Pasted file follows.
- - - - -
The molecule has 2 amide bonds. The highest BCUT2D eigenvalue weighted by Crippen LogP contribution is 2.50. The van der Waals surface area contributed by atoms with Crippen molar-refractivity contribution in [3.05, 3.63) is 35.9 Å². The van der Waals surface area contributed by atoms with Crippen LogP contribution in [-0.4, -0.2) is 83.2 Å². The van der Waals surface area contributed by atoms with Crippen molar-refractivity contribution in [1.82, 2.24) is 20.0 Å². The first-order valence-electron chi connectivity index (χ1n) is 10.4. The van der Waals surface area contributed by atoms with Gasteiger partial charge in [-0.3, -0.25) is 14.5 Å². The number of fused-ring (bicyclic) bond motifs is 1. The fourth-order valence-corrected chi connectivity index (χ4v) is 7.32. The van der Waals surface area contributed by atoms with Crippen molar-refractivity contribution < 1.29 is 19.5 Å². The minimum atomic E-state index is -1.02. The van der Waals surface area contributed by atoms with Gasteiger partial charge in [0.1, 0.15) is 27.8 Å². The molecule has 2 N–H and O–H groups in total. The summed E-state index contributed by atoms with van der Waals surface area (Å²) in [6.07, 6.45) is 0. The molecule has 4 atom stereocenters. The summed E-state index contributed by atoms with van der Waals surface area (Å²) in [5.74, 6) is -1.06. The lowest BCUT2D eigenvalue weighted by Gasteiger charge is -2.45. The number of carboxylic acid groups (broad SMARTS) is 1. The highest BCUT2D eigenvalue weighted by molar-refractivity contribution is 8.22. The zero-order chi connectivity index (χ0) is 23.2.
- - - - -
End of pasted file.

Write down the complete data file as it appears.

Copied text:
The molecule has 2 amide bonds. The highest BCUT2D eigenvalue weighted by Crippen LogP contribution is 2.50. The van der Waals surface area contributed by atoms with Crippen molar-refractivity contribution in [3.05, 3.63) is 35.9 Å². The van der Waals surface area contributed by atoms with Crippen LogP contribution in [-0.4, -0.2) is 83.2 Å². The van der Waals surface area contributed by atoms with Crippen molar-refractivity contribution in [1.82, 2.24) is 20.0 Å². The first-order valence-electron chi connectivity index (χ1n) is 10.4. The van der Waals surface area contributed by atoms with Gasteiger partial charge in [-0.3, -0.25) is 14.5 Å². The number of fused-ring (bicyclic) bond motifs is 1. The fourth-order valence-corrected chi connectivity index (χ4v) is 7.32. The van der Waals surface area contributed by atoms with Crippen molar-refractivity contribution < 1.29 is 19.5 Å². The minimum atomic E-state index is -1.02. The van der Waals surface area contributed by atoms with Gasteiger partial charge in [0.1, 0.15) is 27.8 Å². The molecule has 2 N–H and O–H groups in total. The summed E-state index contributed by atoms with van der Waals surface area (Å²) in [6.07, 6.45) is 0. The molecule has 4 atom stereocenters. The summed E-state index contributed by atoms with van der Waals surface area (Å²) in [5.74, 6) is -1.06. The lowest BCUT2D eigenvalue weighted by Gasteiger charge is -2.45. The number of carboxylic acid groups (broad SMARTS) is 1. The highest BCUT2D eigenvalue weighted by molar-refractivity contribution is 8.22. The zero-order chi connectivity index (χ0) is 23.2.